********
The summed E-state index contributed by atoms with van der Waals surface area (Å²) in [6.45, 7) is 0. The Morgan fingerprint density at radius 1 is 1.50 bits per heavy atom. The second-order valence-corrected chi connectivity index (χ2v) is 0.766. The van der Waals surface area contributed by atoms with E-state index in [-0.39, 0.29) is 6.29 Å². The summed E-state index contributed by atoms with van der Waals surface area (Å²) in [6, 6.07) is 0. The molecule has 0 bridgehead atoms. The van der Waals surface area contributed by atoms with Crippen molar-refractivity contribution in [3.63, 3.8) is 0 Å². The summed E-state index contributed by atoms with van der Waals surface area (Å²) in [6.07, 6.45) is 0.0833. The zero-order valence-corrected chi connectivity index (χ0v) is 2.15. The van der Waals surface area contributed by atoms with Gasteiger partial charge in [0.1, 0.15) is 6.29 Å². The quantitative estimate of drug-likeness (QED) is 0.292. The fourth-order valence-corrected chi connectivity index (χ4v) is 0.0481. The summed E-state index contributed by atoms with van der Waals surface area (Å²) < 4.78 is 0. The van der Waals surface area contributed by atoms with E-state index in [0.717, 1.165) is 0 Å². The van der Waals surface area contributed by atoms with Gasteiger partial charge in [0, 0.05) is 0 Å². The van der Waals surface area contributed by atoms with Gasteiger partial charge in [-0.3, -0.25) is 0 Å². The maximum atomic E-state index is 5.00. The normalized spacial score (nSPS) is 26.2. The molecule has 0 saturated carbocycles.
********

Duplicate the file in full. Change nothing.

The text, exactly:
The summed E-state index contributed by atoms with van der Waals surface area (Å²) in [6.45, 7) is 0. The Morgan fingerprint density at radius 1 is 1.50 bits per heavy atom. The second-order valence-corrected chi connectivity index (χ2v) is 0.766. The van der Waals surface area contributed by atoms with E-state index in [-0.39, 0.29) is 6.29 Å². The summed E-state index contributed by atoms with van der Waals surface area (Å²) in [6, 6.07) is 0. The molecule has 0 bridgehead atoms. The van der Waals surface area contributed by atoms with Crippen molar-refractivity contribution in [3.63, 3.8) is 0 Å². The summed E-state index contributed by atoms with van der Waals surface area (Å²) in [6.07, 6.45) is 0.0833. The zero-order valence-corrected chi connectivity index (χ0v) is 2.15. The van der Waals surface area contributed by atoms with Gasteiger partial charge in [0.1, 0.15) is 6.29 Å². The quantitative estimate of drug-likeness (QED) is 0.292. The fourth-order valence-corrected chi connectivity index (χ4v) is 0.0481. The summed E-state index contributed by atoms with van der Waals surface area (Å²) < 4.78 is 0. The van der Waals surface area contributed by atoms with E-state index in [0.717, 1.165) is 0 Å². The van der Waals surface area contributed by atoms with Gasteiger partial charge in [0, 0.05) is 0 Å². The van der Waals surface area contributed by atoms with Gasteiger partial charge in [-0.3, -0.25) is 0 Å². The maximum atomic E-state index is 5.00. The normalized spacial score (nSPS) is 26.2. The molecule has 0 saturated carbocycles.